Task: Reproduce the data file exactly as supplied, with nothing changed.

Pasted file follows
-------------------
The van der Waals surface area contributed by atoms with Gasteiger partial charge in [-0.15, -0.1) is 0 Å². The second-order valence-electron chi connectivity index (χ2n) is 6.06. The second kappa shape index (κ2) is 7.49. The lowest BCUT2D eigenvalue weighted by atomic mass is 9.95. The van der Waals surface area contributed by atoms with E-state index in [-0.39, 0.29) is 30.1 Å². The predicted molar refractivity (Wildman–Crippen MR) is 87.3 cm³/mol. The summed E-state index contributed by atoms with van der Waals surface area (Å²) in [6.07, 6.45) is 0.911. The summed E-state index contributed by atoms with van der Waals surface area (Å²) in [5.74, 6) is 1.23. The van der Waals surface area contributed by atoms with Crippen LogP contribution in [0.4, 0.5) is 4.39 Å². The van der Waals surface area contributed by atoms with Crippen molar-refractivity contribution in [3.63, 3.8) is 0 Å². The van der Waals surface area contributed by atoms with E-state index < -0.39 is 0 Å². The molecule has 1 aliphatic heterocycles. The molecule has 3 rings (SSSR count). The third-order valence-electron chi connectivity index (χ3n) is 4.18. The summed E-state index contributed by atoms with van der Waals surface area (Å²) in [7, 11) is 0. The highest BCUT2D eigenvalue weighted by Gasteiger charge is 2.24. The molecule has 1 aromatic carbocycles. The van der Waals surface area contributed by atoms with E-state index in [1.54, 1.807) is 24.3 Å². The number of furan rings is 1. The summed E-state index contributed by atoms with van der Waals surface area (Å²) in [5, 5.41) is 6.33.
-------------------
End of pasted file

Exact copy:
The van der Waals surface area contributed by atoms with Gasteiger partial charge in [-0.15, -0.1) is 0 Å². The second-order valence-electron chi connectivity index (χ2n) is 6.06. The second kappa shape index (κ2) is 7.49. The lowest BCUT2D eigenvalue weighted by atomic mass is 9.95. The van der Waals surface area contributed by atoms with E-state index in [-0.39, 0.29) is 30.1 Å². The predicted molar refractivity (Wildman–Crippen MR) is 87.3 cm³/mol. The summed E-state index contributed by atoms with van der Waals surface area (Å²) in [6.07, 6.45) is 0.911. The summed E-state index contributed by atoms with van der Waals surface area (Å²) in [5.74, 6) is 1.23. The van der Waals surface area contributed by atoms with Crippen LogP contribution in [0.4, 0.5) is 4.39 Å². The van der Waals surface area contributed by atoms with Crippen molar-refractivity contribution in [3.63, 3.8) is 0 Å². The van der Waals surface area contributed by atoms with E-state index < -0.39 is 0 Å². The molecule has 1 aliphatic heterocycles. The molecule has 3 rings (SSSR count). The third-order valence-electron chi connectivity index (χ3n) is 4.18. The summed E-state index contributed by atoms with van der Waals surface area (Å²) in [7, 11) is 0. The highest BCUT2D eigenvalue weighted by Gasteiger charge is 2.24. The molecule has 1 aromatic carbocycles. The van der Waals surface area contributed by atoms with E-state index in [1.54, 1.807) is 24.3 Å². The number of furan rings is 1. The summed E-state index contributed by atoms with van der Waals surface area (Å²) in [5, 5.41) is 6.33.